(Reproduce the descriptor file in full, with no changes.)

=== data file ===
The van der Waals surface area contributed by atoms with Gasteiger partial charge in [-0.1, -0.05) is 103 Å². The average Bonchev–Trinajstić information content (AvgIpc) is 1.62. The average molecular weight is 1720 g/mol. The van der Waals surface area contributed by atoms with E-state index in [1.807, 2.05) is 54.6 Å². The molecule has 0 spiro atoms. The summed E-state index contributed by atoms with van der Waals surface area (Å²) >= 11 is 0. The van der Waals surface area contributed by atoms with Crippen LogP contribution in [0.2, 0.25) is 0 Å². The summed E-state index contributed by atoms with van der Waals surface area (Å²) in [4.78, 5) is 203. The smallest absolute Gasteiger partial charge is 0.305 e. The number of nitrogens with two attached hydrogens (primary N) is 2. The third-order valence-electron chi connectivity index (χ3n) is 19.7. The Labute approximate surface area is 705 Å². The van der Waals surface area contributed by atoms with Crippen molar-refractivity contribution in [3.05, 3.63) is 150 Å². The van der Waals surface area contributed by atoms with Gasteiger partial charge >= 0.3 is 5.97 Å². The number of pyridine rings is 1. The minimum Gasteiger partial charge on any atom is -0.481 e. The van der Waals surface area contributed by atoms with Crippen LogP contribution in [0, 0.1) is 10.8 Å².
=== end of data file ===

The van der Waals surface area contributed by atoms with Gasteiger partial charge in [-0.1, -0.05) is 103 Å². The average Bonchev–Trinajstić information content (AvgIpc) is 1.62. The average molecular weight is 1720 g/mol. The van der Waals surface area contributed by atoms with E-state index in [1.807, 2.05) is 54.6 Å². The molecule has 0 spiro atoms. The summed E-state index contributed by atoms with van der Waals surface area (Å²) >= 11 is 0. The van der Waals surface area contributed by atoms with Crippen LogP contribution in [0.2, 0.25) is 0 Å². The summed E-state index contributed by atoms with van der Waals surface area (Å²) in [4.78, 5) is 203. The smallest absolute Gasteiger partial charge is 0.305 e. The number of nitrogens with two attached hydrogens (primary N) is 2. The third-order valence-electron chi connectivity index (χ3n) is 19.7. The Labute approximate surface area is 705 Å². The van der Waals surface area contributed by atoms with Crippen molar-refractivity contribution in [3.05, 3.63) is 150 Å². The van der Waals surface area contributed by atoms with Gasteiger partial charge >= 0.3 is 5.97 Å². The number of pyridine rings is 1. The minimum Gasteiger partial charge on any atom is -0.481 e. The van der Waals surface area contributed by atoms with Crippen LogP contribution in [0, 0.1) is 10.8 Å².